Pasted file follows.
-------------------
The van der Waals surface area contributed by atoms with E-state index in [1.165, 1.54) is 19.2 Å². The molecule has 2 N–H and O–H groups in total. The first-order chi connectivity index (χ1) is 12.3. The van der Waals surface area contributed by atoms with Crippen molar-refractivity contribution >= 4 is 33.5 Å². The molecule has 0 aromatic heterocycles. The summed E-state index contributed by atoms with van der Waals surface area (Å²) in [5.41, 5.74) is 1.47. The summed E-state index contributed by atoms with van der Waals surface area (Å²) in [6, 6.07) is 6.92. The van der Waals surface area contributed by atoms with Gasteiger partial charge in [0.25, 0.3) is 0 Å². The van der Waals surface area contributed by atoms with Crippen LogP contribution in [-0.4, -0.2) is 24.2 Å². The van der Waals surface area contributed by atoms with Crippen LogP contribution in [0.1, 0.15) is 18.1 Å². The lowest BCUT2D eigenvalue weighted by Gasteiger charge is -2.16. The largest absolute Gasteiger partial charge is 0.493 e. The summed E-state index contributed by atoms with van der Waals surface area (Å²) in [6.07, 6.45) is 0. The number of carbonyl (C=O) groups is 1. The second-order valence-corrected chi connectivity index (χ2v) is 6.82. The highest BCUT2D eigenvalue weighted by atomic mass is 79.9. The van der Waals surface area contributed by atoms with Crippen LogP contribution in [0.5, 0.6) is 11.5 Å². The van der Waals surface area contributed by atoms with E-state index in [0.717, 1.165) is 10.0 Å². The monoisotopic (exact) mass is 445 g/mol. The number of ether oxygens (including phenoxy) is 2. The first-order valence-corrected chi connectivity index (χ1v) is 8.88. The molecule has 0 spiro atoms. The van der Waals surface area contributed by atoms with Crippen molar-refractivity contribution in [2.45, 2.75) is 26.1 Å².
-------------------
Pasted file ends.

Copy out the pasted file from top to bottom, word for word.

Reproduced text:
The van der Waals surface area contributed by atoms with E-state index in [1.165, 1.54) is 19.2 Å². The molecule has 2 N–H and O–H groups in total. The first-order chi connectivity index (χ1) is 12.3. The van der Waals surface area contributed by atoms with Crippen molar-refractivity contribution >= 4 is 33.5 Å². The molecule has 0 aromatic heterocycles. The summed E-state index contributed by atoms with van der Waals surface area (Å²) in [5.41, 5.74) is 1.47. The summed E-state index contributed by atoms with van der Waals surface area (Å²) in [6, 6.07) is 6.92. The van der Waals surface area contributed by atoms with Gasteiger partial charge in [0.25, 0.3) is 0 Å². The van der Waals surface area contributed by atoms with Crippen LogP contribution in [-0.4, -0.2) is 24.2 Å². The van der Waals surface area contributed by atoms with Crippen LogP contribution in [0.1, 0.15) is 18.1 Å². The lowest BCUT2D eigenvalue weighted by Gasteiger charge is -2.16. The largest absolute Gasteiger partial charge is 0.493 e. The summed E-state index contributed by atoms with van der Waals surface area (Å²) in [6.07, 6.45) is 0. The number of carbonyl (C=O) groups is 1. The second-order valence-corrected chi connectivity index (χ2v) is 6.82. The highest BCUT2D eigenvalue weighted by atomic mass is 79.9. The van der Waals surface area contributed by atoms with Crippen LogP contribution in [0.5, 0.6) is 11.5 Å². The van der Waals surface area contributed by atoms with E-state index in [0.717, 1.165) is 10.0 Å². The monoisotopic (exact) mass is 445 g/mol. The number of ether oxygens (including phenoxy) is 2. The first-order valence-corrected chi connectivity index (χ1v) is 8.88. The molecule has 0 spiro atoms. The van der Waals surface area contributed by atoms with Crippen molar-refractivity contribution in [2.45, 2.75) is 26.1 Å².